Committing to Play for a College, Then Starting 9th Grade
"In today’s sports world, students are offered full scholarships before they have taken their first College Boards, or even the Preliminary SAT exams. Coaches at colleges large and small flock to watch 13- and 14-year-old girls who they hope will fill out their future rosters. This is happening despite N.C.A.A. rules that appear to explicitly prohibit it.
"The heated race to recruit ever younger players has drastically accelerated over the last five years, according to the coaches involved. It is generally traced back to the professionalization of college and youth sports, a shift that has transformed soccer and other recreational sports from after-school activities into regimens requiring strength coaches and managers.
"Early scouting has also become more prevalent in women’s sports than men’s, in part because girls mature sooner than boys. But coaches say it is also an unintended consequence of Title IX, the federal law that requires equal spending on men’s and women’s sports. Colleges have sharply increased the number of women’s sports scholarships they offer, leading to a growing number of coaches chasing talent pools that have not expanded as quickly. In soccer, for instance, there are 322 women’s soccer teams in the highest division, up from 82 in 1990. There are now 204 men’s soccer teams.
“In women’s soccer, there are more scholarships than there are good players,” said Peter Albright, the coach at Richmond and a regular critic of early recruiting. “In men’s sports, it’s the opposite.”
"While women’s soccer is generally viewed as having led the way in early recruiting, lacrosse, volleyball and field hockey have been following and occasionally surpassing it, and other women’s and men’s sports are becoming involved each year when coaches realize a possibility of getting an edge.
"Precise numbers are difficult to come by, but an analysis done for The New York Times by the National Collegiate Scouting Association, a company that consults with families on the recruiting process, shows that while only 5 percent of men’s basketball players and 4 percent of football players who use the company commit to colleges early — before the official recruiting process begins — the numbers are 36 percent in women’s lacrosse and 24 percent in women’s soccer.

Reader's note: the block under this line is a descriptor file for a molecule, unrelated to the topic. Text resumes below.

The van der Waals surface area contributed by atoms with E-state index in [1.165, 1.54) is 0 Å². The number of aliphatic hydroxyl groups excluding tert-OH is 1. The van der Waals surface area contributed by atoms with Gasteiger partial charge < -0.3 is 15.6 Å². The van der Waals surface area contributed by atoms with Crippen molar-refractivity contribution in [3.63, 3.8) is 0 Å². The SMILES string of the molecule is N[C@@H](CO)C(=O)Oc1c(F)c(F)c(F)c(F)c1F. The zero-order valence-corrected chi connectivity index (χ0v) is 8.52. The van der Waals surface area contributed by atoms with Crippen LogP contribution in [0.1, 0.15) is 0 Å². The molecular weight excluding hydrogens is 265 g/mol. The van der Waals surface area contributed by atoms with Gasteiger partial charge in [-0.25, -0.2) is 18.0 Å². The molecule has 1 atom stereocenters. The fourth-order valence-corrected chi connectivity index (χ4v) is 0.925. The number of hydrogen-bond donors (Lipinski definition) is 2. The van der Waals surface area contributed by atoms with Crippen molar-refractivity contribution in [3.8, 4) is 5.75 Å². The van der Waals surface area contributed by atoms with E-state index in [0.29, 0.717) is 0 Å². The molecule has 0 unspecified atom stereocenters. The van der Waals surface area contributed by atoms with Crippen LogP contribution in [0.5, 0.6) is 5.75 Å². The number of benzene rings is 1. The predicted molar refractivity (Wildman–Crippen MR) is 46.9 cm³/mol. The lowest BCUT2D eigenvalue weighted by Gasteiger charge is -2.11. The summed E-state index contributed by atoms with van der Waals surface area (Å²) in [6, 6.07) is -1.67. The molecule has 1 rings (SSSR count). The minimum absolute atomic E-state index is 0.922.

At universities with elite teams like North Carolina and Texas, the rosters are almost entirely filled by the time official recruiting begins.
For girls and boys, the trend is gaining steam despite the unhappiness of many of the coaches and parents who are most heavily involved, many of whom worry about the psychological and physical toll it is taking on youngsters.
“It’s detrimental to the whole development of the sport, and to the girls,” Haley’s future coach at Texas, Angela Kelly, said at the Florida tournament.
:The difficulty, according to Ms. Kelly and many other coaches, is that if they do not do it, other coaches will, and will snap up all of the best players. Many parents and girls say that committing early ensures they do not miss out on scholarship money.
"The N.C.A.A. rules designed to prevent all of this indicate that coaches cannot call players until July after their junior year of high school. Players are not supposed to commit to a college until signing a letter of intent in the spring of their senior year.
"But these rules have enormous and widely understood loopholes. The easiest way for coaches to circumvent the rules is by contacting the students through their high school or club coaches. Once the students are alerted, they can reach out to the college coaches themselves with few limits on what they can talk about or how often they can call.
"Haley said she was having phone conversations with college coaches nearly every night during the eighth grade.
"Mr. Dorrance, who has won 22 national championships as a coach, said he was spending his entire weekend focusing on the youngest girls at the tournament, those in the eighth and ninth grades. Mr. Dorrance is credited with being one of the first coaches to look at younger players, but he says he is not happy about the way the practice has evolved.
“It’s killing all of us,” he said.
"Mr. Dorrance’s biggest complaint is that he is increasingly making early offers to players who do not pan out years later.
“If you can’t make a decision on one or two looks, they go to your competitor, and they make an offer,” he said. “You are under this huge pressure to make a scholarship offer on their first visit.”
"The result has been a growing number of girls who come to play for him at North Carolina and end up sitting on the bench.
"Once the colleges manage to connect with a player, they have to deal with the prohibition on making a formal scholarship offer before a player’s final year of high school. But there is now a well-evolved process that is informal but considered essentially binding by all sides. Most sports have popular websites where commitments are tallied, and coaches can keep up with who is on and off the market.
"Either side can make a different decision after an informal commitment, but this happens infrequently because players are expected to stop talking with coaches from other programs and can lose offers if they are spotted shopping around. For their part, coaches usually stop recruiting other players."
The article makes reference to a 2011 paper by Boston College Law professor Alfred Yen: Early Scholarship Offers and the NCAA
HT: Stephanie Hurder